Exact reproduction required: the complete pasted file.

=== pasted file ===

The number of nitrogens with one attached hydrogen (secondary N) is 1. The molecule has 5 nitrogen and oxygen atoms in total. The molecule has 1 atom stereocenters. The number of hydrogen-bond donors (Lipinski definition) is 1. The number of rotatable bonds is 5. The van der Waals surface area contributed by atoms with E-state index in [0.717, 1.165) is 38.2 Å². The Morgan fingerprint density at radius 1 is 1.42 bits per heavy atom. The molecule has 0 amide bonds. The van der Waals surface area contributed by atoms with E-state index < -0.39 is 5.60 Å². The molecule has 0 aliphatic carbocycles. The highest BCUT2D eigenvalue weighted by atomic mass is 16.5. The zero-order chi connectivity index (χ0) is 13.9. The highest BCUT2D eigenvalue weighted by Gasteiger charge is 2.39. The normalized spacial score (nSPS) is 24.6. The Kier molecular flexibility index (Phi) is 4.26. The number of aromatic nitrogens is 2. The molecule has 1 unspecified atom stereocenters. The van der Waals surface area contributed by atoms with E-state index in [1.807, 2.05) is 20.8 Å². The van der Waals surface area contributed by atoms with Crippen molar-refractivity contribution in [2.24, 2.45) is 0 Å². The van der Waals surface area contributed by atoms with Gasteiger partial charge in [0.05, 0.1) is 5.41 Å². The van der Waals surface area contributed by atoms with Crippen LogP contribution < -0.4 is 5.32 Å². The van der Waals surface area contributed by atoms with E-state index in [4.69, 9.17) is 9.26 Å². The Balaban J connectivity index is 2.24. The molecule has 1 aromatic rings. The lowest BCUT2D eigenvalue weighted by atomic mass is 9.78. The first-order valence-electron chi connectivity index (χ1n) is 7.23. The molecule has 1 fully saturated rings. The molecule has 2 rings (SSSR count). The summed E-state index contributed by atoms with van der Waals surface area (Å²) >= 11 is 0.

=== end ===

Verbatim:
The number of nitrogens with one attached hydrogen (secondary N) is 1. The molecule has 5 nitrogen and oxygen atoms in total. The molecule has 1 atom stereocenters. The number of hydrogen-bond donors (Lipinski definition) is 1. The number of rotatable bonds is 5. The van der Waals surface area contributed by atoms with E-state index in [0.717, 1.165) is 38.2 Å². The Morgan fingerprint density at radius 1 is 1.42 bits per heavy atom. The molecule has 0 amide bonds. The van der Waals surface area contributed by atoms with E-state index < -0.39 is 5.60 Å². The molecule has 0 aliphatic carbocycles. The highest BCUT2D eigenvalue weighted by atomic mass is 16.5. The zero-order chi connectivity index (χ0) is 13.9. The highest BCUT2D eigenvalue weighted by Gasteiger charge is 2.39. The normalized spacial score (nSPS) is 24.6. The Kier molecular flexibility index (Phi) is 4.26. The number of aromatic nitrogens is 2. The molecule has 1 unspecified atom stereocenters. The van der Waals surface area contributed by atoms with E-state index in [1.807, 2.05) is 20.8 Å². The van der Waals surface area contributed by atoms with Crippen molar-refractivity contribution in [2.24, 2.45) is 0 Å². The van der Waals surface area contributed by atoms with Gasteiger partial charge in [0.05, 0.1) is 5.41 Å². The van der Waals surface area contributed by atoms with Crippen LogP contribution < -0.4 is 5.32 Å². The van der Waals surface area contributed by atoms with E-state index in [4.69, 9.17) is 9.26 Å². The Balaban J connectivity index is 2.24. The molecule has 1 aromatic rings. The lowest BCUT2D eigenvalue weighted by atomic mass is 9.78. The first-order valence-electron chi connectivity index (χ1n) is 7.23. The molecule has 1 fully saturated rings. The molecule has 2 rings (SSSR count). The summed E-state index contributed by atoms with van der Waals surface area (Å²) >= 11 is 0.